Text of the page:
Energy Efficiency and Rebound Effect: Does Energy Efficiency Save Energy?






Full text


doi:10.4236/epe.2011.33045 Published Online July 2011 (

Energy Efficiency and Rebound Effect: Does Energy

Efficiency Save Energy?

Abdulkadir Buluş1, Nurgün Topalli2


Faculty of Economics and Administrative Science, Selçuk University, Konya, Turkey


Faculty of Economics and Administrative Science, Bozok University, Yozgat, Turkey E-mail:,

Received February 9, 2011; revised March 18, 2011; accepted April 5, 2011


The aim of this study is to examine the theoric and empirical literature about “rebound effect”. This study summarizes energy efficiency policy and programs in general and in Turkey. Also it gives defination of the “rebound effect” concept. The rebound effect is related to consumer’s tendency to consume more energy due to economic benefit from efficiency improvement. The “rebound effect” is the focus of a long-running dispute of energy economics but it is very new concept in the most developing countries. In literature according to some economist gains in energy efficiency will also reduce the real per unit price of energy services and hence the consumption of energy will rise and partially offset the initial reduction in the usage of energy sources. However for others size of the rebound effect is too small to take attention. The empirical literature shows that the size of rebound effect can change from country to country and sector to sector.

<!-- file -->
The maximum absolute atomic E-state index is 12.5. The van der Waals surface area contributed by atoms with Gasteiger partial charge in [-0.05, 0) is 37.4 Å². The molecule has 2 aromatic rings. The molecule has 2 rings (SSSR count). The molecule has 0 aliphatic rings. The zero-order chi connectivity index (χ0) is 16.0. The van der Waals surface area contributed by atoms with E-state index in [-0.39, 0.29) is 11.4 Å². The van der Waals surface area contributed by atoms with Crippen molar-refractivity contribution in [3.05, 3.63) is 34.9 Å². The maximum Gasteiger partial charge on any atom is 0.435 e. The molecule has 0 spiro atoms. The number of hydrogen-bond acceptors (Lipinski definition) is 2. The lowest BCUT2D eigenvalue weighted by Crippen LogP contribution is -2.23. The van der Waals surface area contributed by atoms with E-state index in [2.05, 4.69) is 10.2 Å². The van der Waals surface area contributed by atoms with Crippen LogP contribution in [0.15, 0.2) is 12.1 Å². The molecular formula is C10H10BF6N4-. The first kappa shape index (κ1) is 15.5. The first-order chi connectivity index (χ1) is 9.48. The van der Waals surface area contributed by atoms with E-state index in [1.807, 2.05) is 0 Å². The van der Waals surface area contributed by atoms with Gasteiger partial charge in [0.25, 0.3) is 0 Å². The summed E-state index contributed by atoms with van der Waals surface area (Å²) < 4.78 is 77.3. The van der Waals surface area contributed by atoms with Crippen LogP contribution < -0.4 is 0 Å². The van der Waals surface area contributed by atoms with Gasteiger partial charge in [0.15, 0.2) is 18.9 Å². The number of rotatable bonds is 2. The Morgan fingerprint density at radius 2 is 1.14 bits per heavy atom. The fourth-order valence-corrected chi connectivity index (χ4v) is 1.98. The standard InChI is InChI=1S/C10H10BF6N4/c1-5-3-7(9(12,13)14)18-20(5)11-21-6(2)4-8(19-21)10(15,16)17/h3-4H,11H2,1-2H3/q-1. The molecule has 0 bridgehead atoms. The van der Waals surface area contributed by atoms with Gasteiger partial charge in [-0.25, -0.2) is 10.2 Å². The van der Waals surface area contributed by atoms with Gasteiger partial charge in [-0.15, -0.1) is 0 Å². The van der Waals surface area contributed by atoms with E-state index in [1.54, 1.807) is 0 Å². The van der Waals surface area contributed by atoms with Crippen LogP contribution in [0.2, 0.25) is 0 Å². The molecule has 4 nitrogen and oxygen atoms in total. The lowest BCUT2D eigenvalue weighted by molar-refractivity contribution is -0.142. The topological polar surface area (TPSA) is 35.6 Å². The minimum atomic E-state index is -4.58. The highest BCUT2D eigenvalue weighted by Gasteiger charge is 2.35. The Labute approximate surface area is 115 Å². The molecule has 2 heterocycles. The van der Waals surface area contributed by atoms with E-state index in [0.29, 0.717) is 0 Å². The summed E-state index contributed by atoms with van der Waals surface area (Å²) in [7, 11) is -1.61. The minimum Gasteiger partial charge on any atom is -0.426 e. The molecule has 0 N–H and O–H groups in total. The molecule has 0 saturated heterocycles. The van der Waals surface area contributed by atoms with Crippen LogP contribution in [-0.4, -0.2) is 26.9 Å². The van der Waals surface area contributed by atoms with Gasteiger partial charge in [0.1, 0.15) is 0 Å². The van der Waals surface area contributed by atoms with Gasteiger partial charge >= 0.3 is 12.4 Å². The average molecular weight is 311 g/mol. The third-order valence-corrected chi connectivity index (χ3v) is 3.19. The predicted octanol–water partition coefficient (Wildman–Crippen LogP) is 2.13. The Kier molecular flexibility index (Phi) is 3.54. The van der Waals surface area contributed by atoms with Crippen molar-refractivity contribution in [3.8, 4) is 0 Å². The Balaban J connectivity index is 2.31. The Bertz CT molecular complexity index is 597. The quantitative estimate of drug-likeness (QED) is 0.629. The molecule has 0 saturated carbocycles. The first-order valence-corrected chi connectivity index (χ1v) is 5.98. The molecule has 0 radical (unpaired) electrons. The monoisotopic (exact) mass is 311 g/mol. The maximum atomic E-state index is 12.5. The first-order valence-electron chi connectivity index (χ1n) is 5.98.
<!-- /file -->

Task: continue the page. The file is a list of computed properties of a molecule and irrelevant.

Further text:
Keywords:Energy, Energy Efficiency, Rebound Effect, Energy Economics

1. Introduction

The energy issue has been crucially important for state economies, and (surely) it will sustain its importance in the future. Besides being a basic input for economies, energy is the determinant for the world economy in the fields of economical, social and geographical environ- ment. Acquiring sufficient energy economically, safely and cleanly in a determined time is an important sign for countries to show their levels of development. The shocks experienced in energy prices in 1970s and the real wage fluctuations profoundly influenced state economies in some ways. One of these influences has been observed in using new technologies in order to minimize the en- ergy input used in production process. The relation be- tween energy efficiency and energy consumption has been a matter of several discussions among developed countries since 1980s. Brookes (1979), Khazzoom (1980), Saunders (1984, 1992), Schurr (1982) assert that; while the increases in energy efficiency at micro level causes decrease in energy consumption at micro level, it will cause an increase in energy consumption at national or macro levels [1-5]. This approach is named as Khaz-zoom-Brookes postulate. This thesis was first used (proved) by Harry Saunders in 1992. The studies related

to this field were considerably influenced by the Jevons’ study named “The Coal Question” [6].

Our study consists of three parts. In the first part, en-ergy efficiency and policy is discussed. Second part comprises the definitons of rebound effect and related literature. Consequently, in the final part different poli- cies are introduced that comprise the energy issues.

2. Energy Efficiency


creasing the energy consumption per capita. It is the aim of setting up a system which enables maximum energy generation, distribution and consumption with using minimum energy instead. These policies comprise sev- eral steps such as, house designing, standardizing the electrical appliances used at home and in industry, im- proving consumer awareness, and tax and incentive pro- grams [10].

2.1. Energy Efficiency Policy and Programs